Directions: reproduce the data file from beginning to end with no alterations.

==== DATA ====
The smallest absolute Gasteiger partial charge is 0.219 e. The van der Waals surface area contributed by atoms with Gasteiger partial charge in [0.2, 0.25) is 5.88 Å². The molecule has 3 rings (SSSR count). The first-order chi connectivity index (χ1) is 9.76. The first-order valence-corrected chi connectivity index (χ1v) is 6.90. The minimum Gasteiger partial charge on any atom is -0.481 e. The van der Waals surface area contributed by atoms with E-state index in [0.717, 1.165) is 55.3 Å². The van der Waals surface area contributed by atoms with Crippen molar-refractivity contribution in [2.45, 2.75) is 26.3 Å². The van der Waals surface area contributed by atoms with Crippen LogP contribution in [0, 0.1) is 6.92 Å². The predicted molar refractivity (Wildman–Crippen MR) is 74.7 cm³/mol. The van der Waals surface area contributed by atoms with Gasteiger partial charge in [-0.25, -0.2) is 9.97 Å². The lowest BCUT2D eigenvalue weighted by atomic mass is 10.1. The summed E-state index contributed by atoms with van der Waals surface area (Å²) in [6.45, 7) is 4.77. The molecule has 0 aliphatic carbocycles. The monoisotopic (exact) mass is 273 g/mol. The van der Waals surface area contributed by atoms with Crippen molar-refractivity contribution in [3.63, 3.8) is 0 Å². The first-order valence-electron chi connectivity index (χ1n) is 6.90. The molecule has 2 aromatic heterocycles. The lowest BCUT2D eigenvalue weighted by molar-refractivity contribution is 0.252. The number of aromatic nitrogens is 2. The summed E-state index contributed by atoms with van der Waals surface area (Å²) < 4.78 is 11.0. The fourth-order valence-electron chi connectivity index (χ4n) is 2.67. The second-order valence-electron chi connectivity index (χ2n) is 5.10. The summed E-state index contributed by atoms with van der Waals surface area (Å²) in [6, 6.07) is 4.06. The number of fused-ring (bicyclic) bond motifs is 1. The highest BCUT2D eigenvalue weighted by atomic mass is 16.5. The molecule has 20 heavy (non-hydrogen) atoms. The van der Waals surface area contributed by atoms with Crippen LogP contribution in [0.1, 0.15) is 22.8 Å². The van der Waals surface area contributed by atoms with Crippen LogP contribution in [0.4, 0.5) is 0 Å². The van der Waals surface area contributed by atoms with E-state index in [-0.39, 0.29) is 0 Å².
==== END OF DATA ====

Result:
The smallest absolute Gasteiger partial charge is 0.219 e. The van der Waals surface area contributed by atoms with Gasteiger partial charge in [0.2, 0.25) is 5.88 Å². The molecule has 3 rings (SSSR count). The first-order chi connectivity index (χ1) is 9.76. The first-order valence-corrected chi connectivity index (χ1v) is 6.90. The minimum Gasteiger partial charge on any atom is -0.481 e. The van der Waals surface area contributed by atoms with E-state index in [0.717, 1.165) is 55.3 Å². The van der Waals surface area contributed by atoms with Crippen molar-refractivity contribution in [2.45, 2.75) is 26.3 Å². The van der Waals surface area contributed by atoms with Crippen LogP contribution in [0, 0.1) is 6.92 Å². The predicted molar refractivity (Wildman–Crippen MR) is 74.7 cm³/mol. The van der Waals surface area contributed by atoms with Gasteiger partial charge in [-0.25, -0.2) is 9.97 Å². The lowest BCUT2D eigenvalue weighted by atomic mass is 10.1. The summed E-state index contributed by atoms with van der Waals surface area (Å²) in [6.45, 7) is 4.77. The molecule has 0 aliphatic carbocycles. The monoisotopic (exact) mass is 273 g/mol. The van der Waals surface area contributed by atoms with Crippen molar-refractivity contribution in [3.63, 3.8) is 0 Å². The first-order valence-electron chi connectivity index (χ1n) is 6.90. The molecule has 2 aromatic heterocycles. The lowest BCUT2D eigenvalue weighted by molar-refractivity contribution is 0.252. The number of aromatic nitrogens is 2. The summed E-state index contributed by atoms with van der Waals surface area (Å²) < 4.78 is 11.0. The fourth-order valence-electron chi connectivity index (χ4n) is 2.67. The second-order valence-electron chi connectivity index (χ2n) is 5.10. The summed E-state index contributed by atoms with van der Waals surface area (Å²) in [6, 6.07) is 4.06. The number of fused-ring (bicyclic) bond motifs is 1. The highest BCUT2D eigenvalue weighted by atomic mass is 16.5. The molecule has 20 heavy (non-hydrogen) atoms. The van der Waals surface area contributed by atoms with Crippen LogP contribution in [0.1, 0.15) is 22.8 Å². The van der Waals surface area contributed by atoms with Crippen LogP contribution in [0.4, 0.5) is 0 Å². The van der Waals surface area contributed by atoms with E-state index in [-0.39, 0.29) is 0 Å².